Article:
Adobe Breaks Ground on New Downtown San Jose Tower

Adobe broke ground on its North Tower on Monday, kicking off construction of the 700,000-square-foot all-electric addition to its downtown campus. At build-out, the company expects the structure to accommodate another 4,000 workers.

“This isn’t only a commitment to San Jose, it is also a commitment to the San Jose community as well as a commitment to sustainability,” Shantanu Narayen, CEO of Adobe said during the morning ceremony.

Mayor Sam Liccardo applauded Adobe’s efforts to become more sustainable, saying it aligns with San Jose’s Climate Smart Plan to reduce carbon emissions.

“The decision to have an entirely electric powered building is critically important to our city,” Liccardo said. “Since the city of San Jose launched San Jose Clean Energy this year—a minimum 45 percent of energy provided to our residents will be renewable.”

In February, San Jose switched electricity provider from PG&E to San Jose Clean Energy to increase users’ access to emission-free electricity. And Liccardo hopes that the North Tower will inspire other business leaders to recognize the importance of clean power.

Councilman Raul Peralez Mayor Sam Liccardo joined Adobe execs for the ceremony. (Photo by Nicholas Chan)

Liccardo said Adobe has special standing in San Jose by helping transform downtown into an urban center. When it moved into the heart of the city in the mid 1990s, he said the company broke the mold of the closed-off office campus typical in Silicon Valley at the time. “Adobe has led the way for other companies,” Liccardo said. “We now have more than 180 tech companies here in downtown San Jose. Who would have thought that would have been possible a decade ago or two decades ago?”

Adobe officials waxed nostalgic Monday about how far the company has come since its humble beginnings when co founders John Warnock and Charles Geschke launched it out of Warnock’s garage. “Our first office in Mountain View was 3,000 square feet, and we had about a dozen employees in that office,” Warnock said.

Adobe grew exponentially with the launch of flagship products like Photoshop, PDFs and Illustrator, outgrowing its office in Mountain View. When Warnock and Geschke set their eyes on relocating to San Jose, Adobe became the first major tech company to invest in San Jose’s real estate. “It was Jon and Chuck’s vision that put Adobe on the map in the business world,” Narayen said. “It was also their vision that put Adobe in San Jose.”

Adobe plans to complete the construction of the North Tower by 2022. A pedestrian bridge will connect the new building with the existing campus.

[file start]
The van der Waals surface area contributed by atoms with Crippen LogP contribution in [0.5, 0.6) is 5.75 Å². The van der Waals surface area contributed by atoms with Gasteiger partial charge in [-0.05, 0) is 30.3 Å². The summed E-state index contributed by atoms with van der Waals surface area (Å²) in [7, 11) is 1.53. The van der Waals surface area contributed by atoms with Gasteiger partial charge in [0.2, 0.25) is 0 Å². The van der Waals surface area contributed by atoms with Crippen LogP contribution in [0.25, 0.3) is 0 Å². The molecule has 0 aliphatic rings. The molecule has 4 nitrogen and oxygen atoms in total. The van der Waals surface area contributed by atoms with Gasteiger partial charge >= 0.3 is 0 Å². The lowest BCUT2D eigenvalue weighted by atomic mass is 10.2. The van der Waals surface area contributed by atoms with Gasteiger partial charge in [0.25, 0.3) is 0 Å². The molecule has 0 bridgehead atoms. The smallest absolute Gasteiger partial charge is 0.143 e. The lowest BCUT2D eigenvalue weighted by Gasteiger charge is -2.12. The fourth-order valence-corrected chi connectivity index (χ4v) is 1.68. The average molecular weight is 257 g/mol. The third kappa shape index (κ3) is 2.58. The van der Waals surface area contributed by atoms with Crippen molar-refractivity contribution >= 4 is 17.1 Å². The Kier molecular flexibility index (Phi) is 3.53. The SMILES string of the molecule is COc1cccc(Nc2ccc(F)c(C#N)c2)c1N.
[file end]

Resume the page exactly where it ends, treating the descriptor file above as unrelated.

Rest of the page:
Nicholas Chan is a journalist who covers politics, culture and current events in Silicon Valley. Follow him on Twitter at @nicholaschanhk.


    • Don’t worry, Liccardo has a plan – everyone is going to build granny units in their backyards and then he will lead the world in song singing kumbaya over his great achievement…

  1. Note to City officials. Do something about the westbound bike lane situation in front of this construction site. We’re now forced directly into traffic because the construction fence is pushed so far out toward the street. No sidewalk now. No bike lane.

    The irony is…the City puts all of this planning and effort into the San Fernando to Diridon Station bike route, and then just as it nears completion immediately allows one section of the route to revert to a safety state worse than ever! This is like a chain. If a link is broken the benefit of the entire effort is compromised.

  2. The “Hong Kong-ization” of the Downtown continues.

    I can’t wait to see huge aircraft on a glide slope to the airport between tall buildings.

    “Dump” the Housing Department and the associated “Non-profits.”

    David S. Wall

    • > The “Hong Kong-ization” of the Downtown continues.

      Hopefully, a synthesis of irony and prescience.

      The people of Hong Kong are in full riot, sending a message to the commie overlords saying they’re sick of totalitarianism and corruption.

  3. All electric building suppled by San Jose Clean Energy. Question ; How does the energy get to that building?
    When PG&E cuts the power to prevent a forest fire, how does San Jose Clean Energy get power to your all electric building? Do they have a battery back up?

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